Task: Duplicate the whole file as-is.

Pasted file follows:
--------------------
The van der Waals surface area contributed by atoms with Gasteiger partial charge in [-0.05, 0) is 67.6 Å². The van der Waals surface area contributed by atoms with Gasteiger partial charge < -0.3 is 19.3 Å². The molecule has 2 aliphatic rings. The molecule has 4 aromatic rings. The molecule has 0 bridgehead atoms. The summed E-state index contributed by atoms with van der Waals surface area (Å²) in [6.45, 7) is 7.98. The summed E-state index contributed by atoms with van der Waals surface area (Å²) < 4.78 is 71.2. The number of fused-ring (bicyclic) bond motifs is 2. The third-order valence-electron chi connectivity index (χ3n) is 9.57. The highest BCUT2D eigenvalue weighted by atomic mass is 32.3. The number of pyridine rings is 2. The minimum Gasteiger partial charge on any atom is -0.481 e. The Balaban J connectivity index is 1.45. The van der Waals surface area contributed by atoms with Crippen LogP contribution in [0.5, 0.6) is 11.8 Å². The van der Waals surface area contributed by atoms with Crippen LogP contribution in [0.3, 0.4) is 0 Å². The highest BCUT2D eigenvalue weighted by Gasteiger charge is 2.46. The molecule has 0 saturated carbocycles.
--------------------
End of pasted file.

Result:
The van der Waals surface area contributed by atoms with Gasteiger partial charge in [-0.05, 0) is 67.6 Å². The van der Waals surface area contributed by atoms with Gasteiger partial charge < -0.3 is 19.3 Å². The molecule has 2 aliphatic rings. The molecule has 4 aromatic rings. The molecule has 0 bridgehead atoms. The summed E-state index contributed by atoms with van der Waals surface area (Å²) in [6.45, 7) is 7.98. The summed E-state index contributed by atoms with van der Waals surface area (Å²) < 4.78 is 71.2. The number of fused-ring (bicyclic) bond motifs is 2. The third-order valence-electron chi connectivity index (χ3n) is 9.57. The highest BCUT2D eigenvalue weighted by atomic mass is 32.3. The number of pyridine rings is 2. The minimum Gasteiger partial charge on any atom is -0.481 e. The Balaban J connectivity index is 1.45. The van der Waals surface area contributed by atoms with Crippen LogP contribution in [0.5, 0.6) is 11.8 Å². The van der Waals surface area contributed by atoms with Crippen LogP contribution in [0.3, 0.4) is 0 Å². The highest BCUT2D eigenvalue weighted by Gasteiger charge is 2.46. The molecule has 0 saturated carbocycles.